6 comments:

Brooke said...

This is beautiful.

Trisha said...

There are no words..I am sorry. Life is so hard and backwards sometimes. Years ago I was struggling through a bad patch in my life..there was no self help book, no lecture, nothing could give me peace. Except for the scriptures, except for the sure knowledge that my Lord and Savior Jesus Christ truly knew what I was going through. He suffered for it all, not just my sins and everyone elses. But for my sorrow, for my fear, my frustration, my pain, He knows what you are feeling, He is the only one who can help you find peace. He loves you, He did this for you, trust that He means it. This may give you no comfort but it was the only thing that helped me at all. I read the New Testament over and over, especially the four gospels. Maybe it will bring you peace as well. I pray for you and your family often.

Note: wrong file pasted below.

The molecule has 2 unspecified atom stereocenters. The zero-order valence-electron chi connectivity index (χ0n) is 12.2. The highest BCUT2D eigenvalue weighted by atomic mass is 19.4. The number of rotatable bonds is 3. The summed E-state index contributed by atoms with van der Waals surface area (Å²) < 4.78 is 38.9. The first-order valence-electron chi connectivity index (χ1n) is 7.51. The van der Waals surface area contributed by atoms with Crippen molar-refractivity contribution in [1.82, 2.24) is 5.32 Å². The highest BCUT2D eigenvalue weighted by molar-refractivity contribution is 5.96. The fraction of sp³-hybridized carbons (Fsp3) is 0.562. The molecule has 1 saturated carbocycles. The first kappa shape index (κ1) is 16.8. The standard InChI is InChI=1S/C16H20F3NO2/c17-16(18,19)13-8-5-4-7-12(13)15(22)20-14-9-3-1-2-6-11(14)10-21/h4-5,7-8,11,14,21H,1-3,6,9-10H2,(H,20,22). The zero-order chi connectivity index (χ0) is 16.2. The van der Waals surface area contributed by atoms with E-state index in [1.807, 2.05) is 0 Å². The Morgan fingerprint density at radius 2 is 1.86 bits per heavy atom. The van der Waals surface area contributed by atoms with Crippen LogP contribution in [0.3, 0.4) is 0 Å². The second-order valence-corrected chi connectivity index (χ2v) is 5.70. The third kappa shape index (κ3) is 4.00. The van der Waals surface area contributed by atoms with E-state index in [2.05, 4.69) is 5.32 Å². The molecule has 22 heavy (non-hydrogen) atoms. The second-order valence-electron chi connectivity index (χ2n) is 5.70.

emily said...

Thanks for being real. I wonder what Jesus thinks about the word "Christian". He never used that word..in fact, I don't think it's even in the Bible. But he did get in the mess with people. He knew there would be mess. We all have mess. And when we say "I can't do it!" He says "I never said you could but I can and I always said I WOULD." Thanks Major Ian Thomas for that quote!

I'm sorry your day sucked. And that your parents shower doesn't have more hot water.

Fay said...

(((hugs))) and prayers. I'm sorry. ~Fay

madrekarin said...

I think the weight of everything that has happened to you has culminated in this one moment. It is a process that we go through, the refiner's fire so to speak, that will temper us and make us stronger as we progress.
You are experiencing grief, in its purest form, for the things you have lost, the things you may miss and the things that you love and have loved. It is raw. It is gritty. And it is okay. It is a crucial part of the process.
We will all experience things in our lives that make us move out of our comfort zone and cause us to grow. It is those times when we can choose to draw closer to the Savior or stand alone.
You are doing the right thing. :)
(((HUGS))) to you!

Melissa Lee said...

Mercy,

I love reading your stuff.

How are you now? For real. (As if we could be anything other than "real.")

Melissa at Stretch Marks